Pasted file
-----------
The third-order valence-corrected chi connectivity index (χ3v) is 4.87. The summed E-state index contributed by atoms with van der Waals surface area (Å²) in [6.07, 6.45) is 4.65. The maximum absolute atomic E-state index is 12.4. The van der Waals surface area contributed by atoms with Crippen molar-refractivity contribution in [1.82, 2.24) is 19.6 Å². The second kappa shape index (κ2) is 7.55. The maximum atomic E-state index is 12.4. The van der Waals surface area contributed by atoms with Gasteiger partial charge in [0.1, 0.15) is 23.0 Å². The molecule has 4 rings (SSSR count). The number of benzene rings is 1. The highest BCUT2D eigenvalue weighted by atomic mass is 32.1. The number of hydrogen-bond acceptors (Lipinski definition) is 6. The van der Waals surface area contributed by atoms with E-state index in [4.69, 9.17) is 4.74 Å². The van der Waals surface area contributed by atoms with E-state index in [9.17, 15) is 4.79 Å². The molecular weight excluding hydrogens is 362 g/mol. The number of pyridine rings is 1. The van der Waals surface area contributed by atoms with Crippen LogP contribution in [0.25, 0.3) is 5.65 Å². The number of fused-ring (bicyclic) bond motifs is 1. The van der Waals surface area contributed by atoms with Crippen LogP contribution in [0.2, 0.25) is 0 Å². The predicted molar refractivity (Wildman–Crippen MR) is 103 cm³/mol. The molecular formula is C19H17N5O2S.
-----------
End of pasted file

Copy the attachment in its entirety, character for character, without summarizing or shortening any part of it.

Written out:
The third-order valence-corrected chi connectivity index (χ3v) is 4.87. The summed E-state index contributed by atoms with van der Waals surface area (Å²) in [6.07, 6.45) is 4.65. The maximum absolute atomic E-state index is 12.4. The van der Waals surface area contributed by atoms with Crippen molar-refractivity contribution in [1.82, 2.24) is 19.6 Å². The second kappa shape index (κ2) is 7.55. The maximum atomic E-state index is 12.4. The van der Waals surface area contributed by atoms with Gasteiger partial charge in [0.1, 0.15) is 23.0 Å². The molecule has 4 rings (SSSR count). The number of benzene rings is 1. The highest BCUT2D eigenvalue weighted by atomic mass is 32.1. The number of hydrogen-bond acceptors (Lipinski definition) is 6. The van der Waals surface area contributed by atoms with E-state index in [4.69, 9.17) is 4.74 Å². The van der Waals surface area contributed by atoms with E-state index in [9.17, 15) is 4.79 Å². The molecular weight excluding hydrogens is 362 g/mol. The number of pyridine rings is 1. The van der Waals surface area contributed by atoms with Crippen LogP contribution in [0.25, 0.3) is 5.65 Å². The number of fused-ring (bicyclic) bond motifs is 1. The van der Waals surface area contributed by atoms with Crippen LogP contribution in [0.2, 0.25) is 0 Å². The predicted molar refractivity (Wildman–Crippen MR) is 103 cm³/mol. The molecular formula is C19H17N5O2S.